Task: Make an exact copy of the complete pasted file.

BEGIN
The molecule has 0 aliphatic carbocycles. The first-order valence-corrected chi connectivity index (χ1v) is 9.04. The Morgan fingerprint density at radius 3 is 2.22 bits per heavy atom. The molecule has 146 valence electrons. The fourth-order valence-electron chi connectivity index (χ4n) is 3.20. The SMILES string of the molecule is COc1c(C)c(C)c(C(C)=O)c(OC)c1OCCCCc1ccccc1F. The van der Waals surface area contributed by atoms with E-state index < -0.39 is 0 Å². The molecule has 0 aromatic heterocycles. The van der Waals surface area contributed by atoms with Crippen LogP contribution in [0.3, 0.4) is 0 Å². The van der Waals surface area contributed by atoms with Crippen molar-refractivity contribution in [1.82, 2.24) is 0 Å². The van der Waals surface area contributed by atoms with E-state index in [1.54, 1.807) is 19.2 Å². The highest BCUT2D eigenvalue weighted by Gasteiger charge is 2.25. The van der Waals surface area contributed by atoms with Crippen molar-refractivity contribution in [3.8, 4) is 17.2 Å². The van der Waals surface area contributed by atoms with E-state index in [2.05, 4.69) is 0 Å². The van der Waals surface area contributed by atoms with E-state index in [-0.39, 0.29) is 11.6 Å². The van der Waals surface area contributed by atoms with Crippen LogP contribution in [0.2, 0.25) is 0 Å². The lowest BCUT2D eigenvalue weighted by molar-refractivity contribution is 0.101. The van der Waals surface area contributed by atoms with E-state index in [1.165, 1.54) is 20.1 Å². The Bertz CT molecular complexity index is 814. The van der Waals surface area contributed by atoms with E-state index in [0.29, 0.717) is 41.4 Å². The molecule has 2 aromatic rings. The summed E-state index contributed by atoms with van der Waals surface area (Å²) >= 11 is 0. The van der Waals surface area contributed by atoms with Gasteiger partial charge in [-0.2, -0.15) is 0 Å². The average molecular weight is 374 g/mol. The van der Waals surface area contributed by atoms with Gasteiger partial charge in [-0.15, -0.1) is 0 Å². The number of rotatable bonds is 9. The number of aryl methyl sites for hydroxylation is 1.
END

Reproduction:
The molecule has 0 aliphatic carbocycles. The first-order valence-corrected chi connectivity index (χ1v) is 9.04. The Morgan fingerprint density at radius 3 is 2.22 bits per heavy atom. The molecule has 146 valence electrons. The fourth-order valence-electron chi connectivity index (χ4n) is 3.20. The SMILES string of the molecule is COc1c(C)c(C)c(C(C)=O)c(OC)c1OCCCCc1ccccc1F. The van der Waals surface area contributed by atoms with E-state index < -0.39 is 0 Å². The molecule has 0 aromatic heterocycles. The van der Waals surface area contributed by atoms with Crippen LogP contribution in [0.3, 0.4) is 0 Å². The van der Waals surface area contributed by atoms with Crippen molar-refractivity contribution in [1.82, 2.24) is 0 Å². The van der Waals surface area contributed by atoms with E-state index in [1.54, 1.807) is 19.2 Å². The highest BCUT2D eigenvalue weighted by Gasteiger charge is 2.25. The van der Waals surface area contributed by atoms with Crippen molar-refractivity contribution in [3.8, 4) is 17.2 Å². The van der Waals surface area contributed by atoms with E-state index in [2.05, 4.69) is 0 Å². The van der Waals surface area contributed by atoms with E-state index in [-0.39, 0.29) is 11.6 Å². The van der Waals surface area contributed by atoms with Crippen LogP contribution in [0.2, 0.25) is 0 Å². The lowest BCUT2D eigenvalue weighted by molar-refractivity contribution is 0.101. The van der Waals surface area contributed by atoms with E-state index in [1.165, 1.54) is 20.1 Å². The Bertz CT molecular complexity index is 814. The van der Waals surface area contributed by atoms with E-state index in [0.29, 0.717) is 41.4 Å². The molecule has 2 aromatic rings. The summed E-state index contributed by atoms with van der Waals surface area (Å²) >= 11 is 0. The van der Waals surface area contributed by atoms with Gasteiger partial charge in [-0.2, -0.15) is 0 Å². The average molecular weight is 374 g/mol. The van der Waals surface area contributed by atoms with Gasteiger partial charge in [-0.15, -0.1) is 0 Å². The number of rotatable bonds is 9. The number of aryl methyl sites for hydroxylation is 1.